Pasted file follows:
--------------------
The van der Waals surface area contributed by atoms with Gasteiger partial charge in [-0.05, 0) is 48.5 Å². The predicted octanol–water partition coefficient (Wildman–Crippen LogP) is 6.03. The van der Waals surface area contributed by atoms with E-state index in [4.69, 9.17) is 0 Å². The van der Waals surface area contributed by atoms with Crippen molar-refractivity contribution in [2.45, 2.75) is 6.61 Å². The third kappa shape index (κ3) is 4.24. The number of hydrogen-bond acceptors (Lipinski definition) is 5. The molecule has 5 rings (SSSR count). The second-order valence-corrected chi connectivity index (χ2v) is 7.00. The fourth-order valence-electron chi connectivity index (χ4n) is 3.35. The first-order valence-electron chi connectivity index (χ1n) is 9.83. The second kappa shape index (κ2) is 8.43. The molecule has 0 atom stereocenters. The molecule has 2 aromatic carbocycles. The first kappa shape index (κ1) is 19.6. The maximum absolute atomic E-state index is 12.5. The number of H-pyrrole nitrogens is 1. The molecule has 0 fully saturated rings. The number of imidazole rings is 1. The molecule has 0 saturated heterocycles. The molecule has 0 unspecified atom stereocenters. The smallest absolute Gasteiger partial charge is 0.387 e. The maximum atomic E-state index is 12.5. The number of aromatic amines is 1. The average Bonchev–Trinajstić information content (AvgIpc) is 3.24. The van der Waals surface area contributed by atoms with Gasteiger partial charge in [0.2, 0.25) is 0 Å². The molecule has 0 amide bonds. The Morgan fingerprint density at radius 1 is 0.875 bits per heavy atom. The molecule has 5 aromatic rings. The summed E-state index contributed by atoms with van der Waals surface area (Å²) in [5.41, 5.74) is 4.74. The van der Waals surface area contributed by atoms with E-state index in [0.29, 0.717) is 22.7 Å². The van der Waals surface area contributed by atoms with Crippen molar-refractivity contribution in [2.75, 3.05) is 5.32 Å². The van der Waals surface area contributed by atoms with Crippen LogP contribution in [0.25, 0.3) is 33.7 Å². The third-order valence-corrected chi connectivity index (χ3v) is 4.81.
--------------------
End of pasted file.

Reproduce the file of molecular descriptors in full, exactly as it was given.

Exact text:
The van der Waals surface area contributed by atoms with Gasteiger partial charge in [-0.05, 0) is 48.5 Å². The predicted octanol–water partition coefficient (Wildman–Crippen LogP) is 6.03. The van der Waals surface area contributed by atoms with E-state index in [4.69, 9.17) is 0 Å². The van der Waals surface area contributed by atoms with Crippen molar-refractivity contribution in [2.45, 2.75) is 6.61 Å². The third kappa shape index (κ3) is 4.24. The number of hydrogen-bond acceptors (Lipinski definition) is 5. The molecule has 5 rings (SSSR count). The second-order valence-corrected chi connectivity index (χ2v) is 7.00. The fourth-order valence-electron chi connectivity index (χ4n) is 3.35. The first-order valence-electron chi connectivity index (χ1n) is 9.83. The second kappa shape index (κ2) is 8.43. The molecule has 0 atom stereocenters. The molecule has 2 aromatic carbocycles. The first kappa shape index (κ1) is 19.6. The maximum absolute atomic E-state index is 12.5. The number of H-pyrrole nitrogens is 1. The molecule has 0 fully saturated rings. The number of imidazole rings is 1. The molecule has 0 saturated heterocycles. The molecule has 0 unspecified atom stereocenters. The smallest absolute Gasteiger partial charge is 0.387 e. The maximum atomic E-state index is 12.5. The number of aromatic amines is 1. The average Bonchev–Trinajstić information content (AvgIpc) is 3.24. The van der Waals surface area contributed by atoms with Gasteiger partial charge in [0.2, 0.25) is 0 Å². The molecule has 0 amide bonds. The Morgan fingerprint density at radius 1 is 0.875 bits per heavy atom. The molecule has 5 aromatic rings. The summed E-state index contributed by atoms with van der Waals surface area (Å²) in [5.41, 5.74) is 4.74. The van der Waals surface area contributed by atoms with E-state index in [0.29, 0.717) is 22.7 Å². The van der Waals surface area contributed by atoms with Crippen molar-refractivity contribution in [2.75, 3.05) is 5.32 Å². The van der Waals surface area contributed by atoms with Crippen LogP contribution in [0.25, 0.3) is 33.7 Å². The third-order valence-corrected chi connectivity index (χ3v) is 4.81.